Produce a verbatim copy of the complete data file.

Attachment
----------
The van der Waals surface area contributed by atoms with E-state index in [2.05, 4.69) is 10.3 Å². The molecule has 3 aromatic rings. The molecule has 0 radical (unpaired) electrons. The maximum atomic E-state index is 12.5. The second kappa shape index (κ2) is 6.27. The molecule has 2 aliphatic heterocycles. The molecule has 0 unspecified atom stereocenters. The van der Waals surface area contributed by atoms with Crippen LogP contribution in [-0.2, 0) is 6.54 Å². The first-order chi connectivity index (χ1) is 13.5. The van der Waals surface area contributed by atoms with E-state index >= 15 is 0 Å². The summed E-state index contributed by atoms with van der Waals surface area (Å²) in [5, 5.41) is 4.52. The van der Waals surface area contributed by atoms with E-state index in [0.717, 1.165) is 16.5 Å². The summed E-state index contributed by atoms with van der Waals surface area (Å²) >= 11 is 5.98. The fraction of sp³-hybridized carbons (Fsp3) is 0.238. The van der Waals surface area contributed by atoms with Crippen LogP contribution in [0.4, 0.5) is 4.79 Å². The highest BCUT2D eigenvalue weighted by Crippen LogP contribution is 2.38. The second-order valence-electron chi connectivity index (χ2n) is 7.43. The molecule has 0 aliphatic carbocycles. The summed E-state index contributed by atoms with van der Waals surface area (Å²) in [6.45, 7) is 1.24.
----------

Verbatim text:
The van der Waals surface area contributed by atoms with E-state index in [2.05, 4.69) is 10.3 Å². The molecule has 3 aromatic rings. The molecule has 0 radical (unpaired) electrons. The maximum atomic E-state index is 12.5. The second kappa shape index (κ2) is 6.27. The molecule has 2 aliphatic heterocycles. The molecule has 0 unspecified atom stereocenters. The van der Waals surface area contributed by atoms with Crippen LogP contribution in [-0.2, 0) is 6.54 Å². The first-order chi connectivity index (χ1) is 13.5. The van der Waals surface area contributed by atoms with E-state index >= 15 is 0 Å². The summed E-state index contributed by atoms with van der Waals surface area (Å²) in [5, 5.41) is 4.52. The van der Waals surface area contributed by atoms with E-state index in [0.717, 1.165) is 16.5 Å². The summed E-state index contributed by atoms with van der Waals surface area (Å²) >= 11 is 5.98. The fraction of sp³-hybridized carbons (Fsp3) is 0.238. The van der Waals surface area contributed by atoms with Crippen LogP contribution in [0.4, 0.5) is 4.79 Å². The highest BCUT2D eigenvalue weighted by Crippen LogP contribution is 2.38. The second-order valence-electron chi connectivity index (χ2n) is 7.43. The molecule has 0 aliphatic carbocycles. The summed E-state index contributed by atoms with van der Waals surface area (Å²) in [6.45, 7) is 1.24.